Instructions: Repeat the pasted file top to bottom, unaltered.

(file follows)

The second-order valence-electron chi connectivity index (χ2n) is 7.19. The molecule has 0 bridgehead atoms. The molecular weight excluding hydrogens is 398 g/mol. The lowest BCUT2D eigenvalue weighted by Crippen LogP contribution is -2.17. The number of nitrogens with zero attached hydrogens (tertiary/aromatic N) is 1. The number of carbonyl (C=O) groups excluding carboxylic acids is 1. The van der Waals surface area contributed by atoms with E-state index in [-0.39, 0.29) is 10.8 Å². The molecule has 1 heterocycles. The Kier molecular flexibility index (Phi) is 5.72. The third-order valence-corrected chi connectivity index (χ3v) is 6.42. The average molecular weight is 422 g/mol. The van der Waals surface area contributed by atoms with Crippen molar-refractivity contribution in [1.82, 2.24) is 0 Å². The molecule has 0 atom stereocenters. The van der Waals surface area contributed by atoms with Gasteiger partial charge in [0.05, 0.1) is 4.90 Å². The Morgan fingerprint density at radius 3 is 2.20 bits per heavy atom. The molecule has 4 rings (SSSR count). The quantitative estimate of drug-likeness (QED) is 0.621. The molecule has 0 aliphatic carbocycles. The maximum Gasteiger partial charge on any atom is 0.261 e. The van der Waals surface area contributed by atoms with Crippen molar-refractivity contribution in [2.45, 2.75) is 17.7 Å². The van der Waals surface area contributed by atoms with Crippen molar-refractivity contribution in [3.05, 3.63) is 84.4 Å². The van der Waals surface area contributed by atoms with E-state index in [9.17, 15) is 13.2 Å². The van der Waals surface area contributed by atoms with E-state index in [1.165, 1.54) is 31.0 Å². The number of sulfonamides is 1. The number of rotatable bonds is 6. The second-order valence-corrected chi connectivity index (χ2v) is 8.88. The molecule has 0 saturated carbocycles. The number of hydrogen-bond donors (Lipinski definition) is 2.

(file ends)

The second-order valence-electron chi connectivity index (χ2n) is 7.19. The molecule has 0 bridgehead atoms. The molecular weight excluding hydrogens is 398 g/mol. The lowest BCUT2D eigenvalue weighted by Crippen LogP contribution is -2.17. The number of nitrogens with zero attached hydrogens (tertiary/aromatic N) is 1. The number of carbonyl (C=O) groups excluding carboxylic acids is 1. The van der Waals surface area contributed by atoms with E-state index in [-0.39, 0.29) is 10.8 Å². The molecule has 1 heterocycles. The Kier molecular flexibility index (Phi) is 5.72. The third-order valence-corrected chi connectivity index (χ3v) is 6.42. The average molecular weight is 422 g/mol. The van der Waals surface area contributed by atoms with Crippen molar-refractivity contribution in [1.82, 2.24) is 0 Å². The molecule has 0 atom stereocenters. The van der Waals surface area contributed by atoms with Gasteiger partial charge in [0.05, 0.1) is 4.90 Å². The Morgan fingerprint density at radius 3 is 2.20 bits per heavy atom. The molecule has 4 rings (SSSR count). The quantitative estimate of drug-likeness (QED) is 0.621. The molecule has 0 aliphatic carbocycles. The maximum Gasteiger partial charge on any atom is 0.261 e. The van der Waals surface area contributed by atoms with Crippen molar-refractivity contribution in [2.45, 2.75) is 17.7 Å². The van der Waals surface area contributed by atoms with Crippen molar-refractivity contribution in [3.05, 3.63) is 84.4 Å². The van der Waals surface area contributed by atoms with E-state index in [9.17, 15) is 13.2 Å². The van der Waals surface area contributed by atoms with E-state index in [1.165, 1.54) is 31.0 Å². The number of sulfonamides is 1. The number of rotatable bonds is 6. The second-order valence-corrected chi connectivity index (χ2v) is 8.88. The molecule has 0 saturated carbocycles. The number of hydrogen-bond donors (Lipinski definition) is 2.